Shock mitigation performance of aqueous methylcellulose hydrogel and water for structural applications was investigated through two dynamic loading instruments: Instrumented bar and shock tube. While aqueous methylcellulose solutions have previously been found to attenuate impact-induced forces passing through them by a unique liquid-to-solid phase transition, this is the first time studied as shock mitigators to structural elements. The results obtained with aqueous methylcellulose as mitigator were compared with an equivalent experiment conducted with water as damping medium. The liquid was loaded into a specially designed hollow aluminum box, built to allow transmission of dynamic stress waves to a thin back plate. Determination of the liquid’s attenuation performance was based on the 3D Digital Image Correlation technique with high-speed photography to obtain the full-field real-time deformation data of the back-face plate throughout the dynamic loading event. It was found that upon high rate loading with the instrumented bar, the aqueous methylcellulose solution decreases the maximum out of plane displacement resulting from the dynamic loading by as much as 40% compared to water, and significantly damps the structural vibrations of the back-face plate. On the other hand, upon relatively low rate loading with shock tubes, water and aqueous methylcellulose solutions provide the same magnitude of out of plane displacement, however, the damping ratio (Logarithmic Decrement) of the structure through aqueous methylcellulose solutions is 45 % greater than through water. The findings were analyzed and rationalized in terms of imparted mechanical power.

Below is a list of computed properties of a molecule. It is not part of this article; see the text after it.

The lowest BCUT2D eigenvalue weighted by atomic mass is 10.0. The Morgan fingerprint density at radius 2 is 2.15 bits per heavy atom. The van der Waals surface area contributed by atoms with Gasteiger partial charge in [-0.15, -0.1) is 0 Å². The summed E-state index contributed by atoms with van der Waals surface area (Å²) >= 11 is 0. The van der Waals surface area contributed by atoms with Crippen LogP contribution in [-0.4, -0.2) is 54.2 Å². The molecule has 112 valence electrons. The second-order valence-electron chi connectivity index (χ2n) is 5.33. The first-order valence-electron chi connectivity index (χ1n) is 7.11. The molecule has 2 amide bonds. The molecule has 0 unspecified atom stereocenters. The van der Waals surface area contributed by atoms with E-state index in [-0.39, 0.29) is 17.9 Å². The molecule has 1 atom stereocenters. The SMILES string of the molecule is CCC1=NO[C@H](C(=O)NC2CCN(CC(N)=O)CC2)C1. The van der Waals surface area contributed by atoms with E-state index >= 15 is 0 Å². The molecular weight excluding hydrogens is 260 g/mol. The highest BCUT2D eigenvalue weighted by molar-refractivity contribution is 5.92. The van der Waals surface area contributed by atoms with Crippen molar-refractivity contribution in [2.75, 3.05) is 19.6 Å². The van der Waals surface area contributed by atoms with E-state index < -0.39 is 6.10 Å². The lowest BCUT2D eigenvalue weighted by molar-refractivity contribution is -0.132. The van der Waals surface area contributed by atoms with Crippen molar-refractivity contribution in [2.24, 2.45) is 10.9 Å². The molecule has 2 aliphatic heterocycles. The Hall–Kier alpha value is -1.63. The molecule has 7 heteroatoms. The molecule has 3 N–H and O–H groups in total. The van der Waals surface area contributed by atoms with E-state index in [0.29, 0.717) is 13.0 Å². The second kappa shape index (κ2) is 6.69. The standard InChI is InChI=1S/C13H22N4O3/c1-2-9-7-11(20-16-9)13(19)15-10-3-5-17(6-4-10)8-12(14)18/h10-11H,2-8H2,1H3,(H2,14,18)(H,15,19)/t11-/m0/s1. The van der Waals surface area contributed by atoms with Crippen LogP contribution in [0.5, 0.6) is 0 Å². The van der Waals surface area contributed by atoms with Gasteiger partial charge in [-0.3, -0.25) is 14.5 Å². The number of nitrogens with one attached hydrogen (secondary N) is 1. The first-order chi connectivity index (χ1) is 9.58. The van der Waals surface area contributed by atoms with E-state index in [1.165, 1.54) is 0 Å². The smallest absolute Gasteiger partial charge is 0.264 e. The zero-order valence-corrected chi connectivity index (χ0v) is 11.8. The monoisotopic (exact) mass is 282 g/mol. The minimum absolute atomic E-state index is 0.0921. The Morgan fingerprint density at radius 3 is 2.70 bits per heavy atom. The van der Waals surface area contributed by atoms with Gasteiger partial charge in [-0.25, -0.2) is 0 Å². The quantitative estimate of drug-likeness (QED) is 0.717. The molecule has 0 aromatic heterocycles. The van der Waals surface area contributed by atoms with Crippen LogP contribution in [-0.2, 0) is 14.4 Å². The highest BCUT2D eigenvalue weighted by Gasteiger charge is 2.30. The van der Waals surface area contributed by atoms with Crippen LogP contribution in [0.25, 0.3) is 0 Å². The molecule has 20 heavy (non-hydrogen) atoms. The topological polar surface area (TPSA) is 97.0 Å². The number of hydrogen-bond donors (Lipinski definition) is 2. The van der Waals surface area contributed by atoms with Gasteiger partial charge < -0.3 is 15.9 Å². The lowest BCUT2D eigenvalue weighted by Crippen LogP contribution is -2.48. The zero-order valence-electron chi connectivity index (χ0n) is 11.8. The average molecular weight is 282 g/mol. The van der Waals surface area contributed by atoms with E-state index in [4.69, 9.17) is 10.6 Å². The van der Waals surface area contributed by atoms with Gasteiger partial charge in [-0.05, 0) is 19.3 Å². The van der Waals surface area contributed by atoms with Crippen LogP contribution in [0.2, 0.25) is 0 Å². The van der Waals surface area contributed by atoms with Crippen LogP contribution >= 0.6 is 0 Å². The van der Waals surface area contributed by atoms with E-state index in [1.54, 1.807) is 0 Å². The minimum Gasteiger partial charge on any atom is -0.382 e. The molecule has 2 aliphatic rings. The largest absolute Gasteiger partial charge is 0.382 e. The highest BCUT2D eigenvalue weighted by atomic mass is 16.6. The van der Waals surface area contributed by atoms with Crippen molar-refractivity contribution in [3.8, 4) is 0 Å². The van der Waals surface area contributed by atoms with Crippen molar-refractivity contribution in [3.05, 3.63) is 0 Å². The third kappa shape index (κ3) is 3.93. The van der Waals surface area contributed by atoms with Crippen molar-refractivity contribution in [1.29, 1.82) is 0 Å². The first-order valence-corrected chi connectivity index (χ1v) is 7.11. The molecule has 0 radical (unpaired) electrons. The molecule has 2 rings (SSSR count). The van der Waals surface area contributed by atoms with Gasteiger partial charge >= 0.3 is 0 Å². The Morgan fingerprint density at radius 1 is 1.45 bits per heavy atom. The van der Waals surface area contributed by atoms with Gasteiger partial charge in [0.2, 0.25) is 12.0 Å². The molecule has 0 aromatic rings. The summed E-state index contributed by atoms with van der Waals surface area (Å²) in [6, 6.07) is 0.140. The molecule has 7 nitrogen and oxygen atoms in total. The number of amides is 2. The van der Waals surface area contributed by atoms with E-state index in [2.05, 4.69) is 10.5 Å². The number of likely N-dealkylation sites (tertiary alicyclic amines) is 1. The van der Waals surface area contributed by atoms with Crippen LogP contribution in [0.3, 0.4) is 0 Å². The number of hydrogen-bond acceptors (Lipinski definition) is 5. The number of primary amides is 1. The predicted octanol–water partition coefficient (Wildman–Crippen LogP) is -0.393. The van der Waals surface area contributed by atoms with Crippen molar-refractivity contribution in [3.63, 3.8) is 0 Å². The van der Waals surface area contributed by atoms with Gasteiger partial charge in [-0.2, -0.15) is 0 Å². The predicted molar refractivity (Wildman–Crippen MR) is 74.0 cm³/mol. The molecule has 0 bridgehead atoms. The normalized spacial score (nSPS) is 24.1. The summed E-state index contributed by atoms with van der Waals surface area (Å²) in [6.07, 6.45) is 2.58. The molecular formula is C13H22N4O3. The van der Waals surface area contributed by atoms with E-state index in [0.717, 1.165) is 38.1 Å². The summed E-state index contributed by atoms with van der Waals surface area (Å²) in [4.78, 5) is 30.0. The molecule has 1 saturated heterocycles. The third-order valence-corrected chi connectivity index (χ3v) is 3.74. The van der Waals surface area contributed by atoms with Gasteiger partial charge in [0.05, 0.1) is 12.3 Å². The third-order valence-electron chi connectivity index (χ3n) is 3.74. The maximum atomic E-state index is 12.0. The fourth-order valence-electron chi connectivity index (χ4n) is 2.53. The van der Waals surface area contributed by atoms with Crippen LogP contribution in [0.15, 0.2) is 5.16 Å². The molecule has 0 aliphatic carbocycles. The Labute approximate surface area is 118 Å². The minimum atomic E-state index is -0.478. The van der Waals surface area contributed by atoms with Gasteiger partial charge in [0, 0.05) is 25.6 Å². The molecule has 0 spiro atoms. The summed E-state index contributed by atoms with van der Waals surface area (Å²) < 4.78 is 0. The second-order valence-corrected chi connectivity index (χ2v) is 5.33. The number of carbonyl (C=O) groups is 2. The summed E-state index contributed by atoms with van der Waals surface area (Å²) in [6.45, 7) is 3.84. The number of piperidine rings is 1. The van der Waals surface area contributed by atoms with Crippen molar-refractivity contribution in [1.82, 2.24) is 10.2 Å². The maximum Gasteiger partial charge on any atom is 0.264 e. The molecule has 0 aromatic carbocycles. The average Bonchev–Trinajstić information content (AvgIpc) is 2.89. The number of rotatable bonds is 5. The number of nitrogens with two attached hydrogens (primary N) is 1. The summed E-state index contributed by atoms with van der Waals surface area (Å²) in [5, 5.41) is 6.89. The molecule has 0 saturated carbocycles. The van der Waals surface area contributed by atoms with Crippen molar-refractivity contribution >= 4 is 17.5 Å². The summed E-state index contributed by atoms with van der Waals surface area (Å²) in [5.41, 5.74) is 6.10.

Cyclic hydrostatic compressive loading response of closed cell ethylene vinyl acetate (EVA), polyethylene (PE), and poly vinyl chloride (PVC – Divinycell H45) foams with an advertised density of 45 kg/m3 was investigated through a specially designed facility at 10-3 s-1. 3D Digital Image Correlation (DIC) technique was used with high resolution photography to obtain the full-field deformation data during the cyclic hydrostatic loading event. Additionally, underwater multiple-nonsimultaneous shock loading response of same foams was investigated with another specially designed facility at 103 s-1. 3D DIC technique was also used with high speed photography (90000-100000 frames per second) to obtain the full-field deformation data during the shock loading event. Monotonic hydrostatic compressive loading experiments showed that the H45 foam can absorb by 60% greater energy than EVA45 and PE45 foams. However, cyclic hydrostatic loading experiments showed that such higher energy absorption capability of H45 foam is not preservable as being dissimilar to EVA45 and PE45 foams. Cumulative energy absorbed throughout the hydrostatic cyclic loading for EVA45 foam is 50 % and 540% greater than PE45 and H45 foams, respectively. Results from the underwater multiple-nonsimultaneous shock loading experiments showed that the strain rate H45 foam experiences is considerably less than those of EVA45 and PE45 foams experience under similar underwater shock loadings. Moreover, results also showed that decreasing the applied impulse by 50% does not decrease the maximum volumetric strains EVA45 and PE45 foams undergo noticeably while it significantly decreases the maximum volumetric strain H45 foam undergoes.

Creative Commons License

Creative Commons Attribution-Noncommercial-No Derivative Works 4.0 License
This work is licensed under a Creative Commons Attribution-Noncommercial-No Derivative Works 4.0 License.